It’s a storybook spring evening in early April, and the creative team behind the latest production at Raleigh Little Theatre is gathered in the lobby, thinking hard. They’re trying to figure out how to best characterize the company’s latest production: “Ken Ludwig’s Baskerville: A Sherlock Holmes Mystery.”
“It’s fair to call it a farce,” says director Jeremy Skidmore.
“Well, except it’s not like that recent Sherlock movie with Will Ferrell,” says actor Mary Rowland, who plays the titular detective in the new play. “I heard that’s hideous.”
“I think we could say it’s farce-slash-melodrama,” offers actor Laurel Ullman, a.k.a. Dr. John Watson.
“Ooh, that’s good – there’s some melodrama,” Rowland says. “But self-aware melodrama.”
“For me, it’s like Monty Python,” Skidmore says, to the instant satisfaction of everyone present. “That’s it! It’s Sherlock Holmes with a dash of Monty Python.”
It can be tricky to characterize a show like “Baskerville,” which will be staged April 12-28, and features the redoubtable Sherlock Holmes. Holmes is one of the most durable characters in popular culture, with Arthur Conan Doyle writing 60 different Holmes stories between 1887 and 1927. The various stage, film, TV and radio adaptions, over the years, may number in the thousands.
So when you’re bringing another Sherlock story to the stage, it’s helpful to have an accurate cultural signifier like Monty Python, that legendary British comedy institution of inspired goofiness. “Baskerville” is designed to be funny, frantic and a twinge surreal. Also like Python, the show deploys the comic tradition of gender-switching as Rowland and Ullman take over the roles of Sherlock and Watson.
“We haven’t changed the characters to female,” Ullman clarifies. “We’re female actors playing male characters.”
The five-person cast features three other Triangle area performers – Gus Allen, Kirsten Ehlert and Tony Hefner – who will play more than 40 supporting characters of varying genders, ages, professions, species and helpfulness. Some are there to assist Holmes and Watson, some are there to foil them. But one thing’s for sure: All three will be terribly busy.
RLT costume designer Jenny Mitchell said the production features more than 100 different outfits, hats, doohickeys and props. A quick look at the props table backstage suggests the controlled chaos that’s set to be unleashed onstage: Beside the piles of wigs and hats, there’s a tabletop full of carefully labeled props: a rope, a knife, a crucifix, a box of bandages, “Sir Henry’s Letter” and something that looks like a Victorian bicycle seat.
“The running joke in the theater business is that your costume change has to take less than 60 seconds to be considered fast,” Skidmore says. “There are about 20 costume changes in the show that are less than 60 seconds. The changes come faster and faster until at some point they start happening onstage. There just isn’t time, and the audience is let in on that. You know, it’s very wink-wink.”
As to the actual mystery at hand, “Baskerville” is based on “The Hound of the Baskervilles,” originally serialized in London’s The Strand Magazine in 1901. Playwright Ken Ludwig is known for his deft hand with both adaptations and farce. His first Broadway play “Lend Me a Tenor” won several Tony Awards, and he has transposed other famous books featuring literary stalwarts such as Tom Sawyer and The Three Musketeers.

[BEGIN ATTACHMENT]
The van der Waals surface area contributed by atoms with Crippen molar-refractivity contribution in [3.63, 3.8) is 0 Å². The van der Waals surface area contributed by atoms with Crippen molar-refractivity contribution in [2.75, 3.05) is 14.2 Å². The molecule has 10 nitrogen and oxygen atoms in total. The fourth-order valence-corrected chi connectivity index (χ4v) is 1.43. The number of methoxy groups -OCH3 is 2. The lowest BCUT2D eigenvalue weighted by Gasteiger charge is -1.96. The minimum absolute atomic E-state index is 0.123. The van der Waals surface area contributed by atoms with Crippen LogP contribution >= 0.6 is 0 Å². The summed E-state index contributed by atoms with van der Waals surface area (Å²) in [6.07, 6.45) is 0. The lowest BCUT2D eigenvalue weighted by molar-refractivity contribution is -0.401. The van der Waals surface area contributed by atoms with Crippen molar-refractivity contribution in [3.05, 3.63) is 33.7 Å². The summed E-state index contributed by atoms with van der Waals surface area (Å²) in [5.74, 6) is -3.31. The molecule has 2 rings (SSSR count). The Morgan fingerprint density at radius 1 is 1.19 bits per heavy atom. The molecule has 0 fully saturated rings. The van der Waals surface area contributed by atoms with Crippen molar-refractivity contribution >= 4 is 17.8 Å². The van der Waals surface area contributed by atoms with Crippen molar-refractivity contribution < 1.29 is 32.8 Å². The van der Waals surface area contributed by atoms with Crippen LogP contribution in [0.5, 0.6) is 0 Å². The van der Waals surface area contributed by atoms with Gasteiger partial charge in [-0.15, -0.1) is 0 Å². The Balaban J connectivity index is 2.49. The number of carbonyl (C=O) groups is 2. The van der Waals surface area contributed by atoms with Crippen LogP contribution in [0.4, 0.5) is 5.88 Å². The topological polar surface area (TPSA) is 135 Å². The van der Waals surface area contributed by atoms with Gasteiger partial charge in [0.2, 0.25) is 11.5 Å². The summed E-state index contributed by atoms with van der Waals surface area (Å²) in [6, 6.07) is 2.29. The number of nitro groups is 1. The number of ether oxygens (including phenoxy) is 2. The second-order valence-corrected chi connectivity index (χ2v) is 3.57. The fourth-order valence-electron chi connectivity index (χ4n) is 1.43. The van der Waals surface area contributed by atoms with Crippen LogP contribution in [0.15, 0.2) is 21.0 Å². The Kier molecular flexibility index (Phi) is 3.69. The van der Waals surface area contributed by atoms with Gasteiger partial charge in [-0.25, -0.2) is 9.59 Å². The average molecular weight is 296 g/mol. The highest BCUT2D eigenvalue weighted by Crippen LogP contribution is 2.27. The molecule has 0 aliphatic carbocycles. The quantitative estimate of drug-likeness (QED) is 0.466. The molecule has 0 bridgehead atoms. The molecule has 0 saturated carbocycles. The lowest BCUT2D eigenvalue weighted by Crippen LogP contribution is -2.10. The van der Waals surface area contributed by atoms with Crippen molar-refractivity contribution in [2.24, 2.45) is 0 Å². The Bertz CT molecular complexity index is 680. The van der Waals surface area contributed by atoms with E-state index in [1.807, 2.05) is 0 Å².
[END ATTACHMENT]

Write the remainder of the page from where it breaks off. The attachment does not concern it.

Skidmore, the director, compares the “Baskerville” vibe to “The 39 Steps,” another classic stage adaptation based on the 1935 Alfred Hitchcock film. (RLT mounted that show, too, just a few years back.)
Female Sherlock and Watson
Back in the lobby, the director and actors are recalling the new production’s own origin story with RLT executive director Charles Phaneuf. The decision to cast women as Sherlock and Holmes came relatively late in the planning process, Phaneuf says.
“Auditions for the roles were open to all performers, male or female,” he says. “Our production is one of the first to cast women in both the Sherlock and Watson roles.”
It’s not the first time for the iconic chraracters to be played by women. Lucy Liu is set to wrap her seven-season run as Dr. Joan Watson on CBS’ “Elementary” TV series, he points out. In an email, Phaneuf also points to “Miss Sherlock,” a Japanese drama on HBO Asia with two women leads as Holmes and Watson.
Rowan and Ullman say they’re having tremendous fun playing with the core dynamic between their two characters.
“Sherlock and Holmes are two sides of the same coin, almost like a person separated,” Ullman says. “Watson isn’t the crazy genius that Holmes is; he’s often grounding and narrating the story.”
“And Sherlock, he kind of needs Watson to be able to relate to regular people,” Rowland says with a chuckle. “These days, we might call him a sociopath, actually.”
Ullman says that “Baskerville” – with its comic choreography and quick changes – taps into the element of live theater that she values most as a performer.
“It’s exciting because we’re all just human beings, working with other human beings, in this one little chunk of time.” she says. “Things can go wrong. You can make a mistake and then it’s – how do you fix that mistake and still stay true to your character in the moment?
“Add that to the energy from the audience and you get something special and unique each time, each show.”
What: Ken Ludwig’s “Baskerville: A Sherlock Holmes Mystery”
When: April 12-28, Thursday-Saturday at 8 p.m.; Sundays at 3 p.m.
Where: Raleigh Little Theatre, 301 Pogue St., Raleigh
Cost: $28 with discounted tickets for students and seniors
Info: 919-821-3111 or raleighlittletheatre.org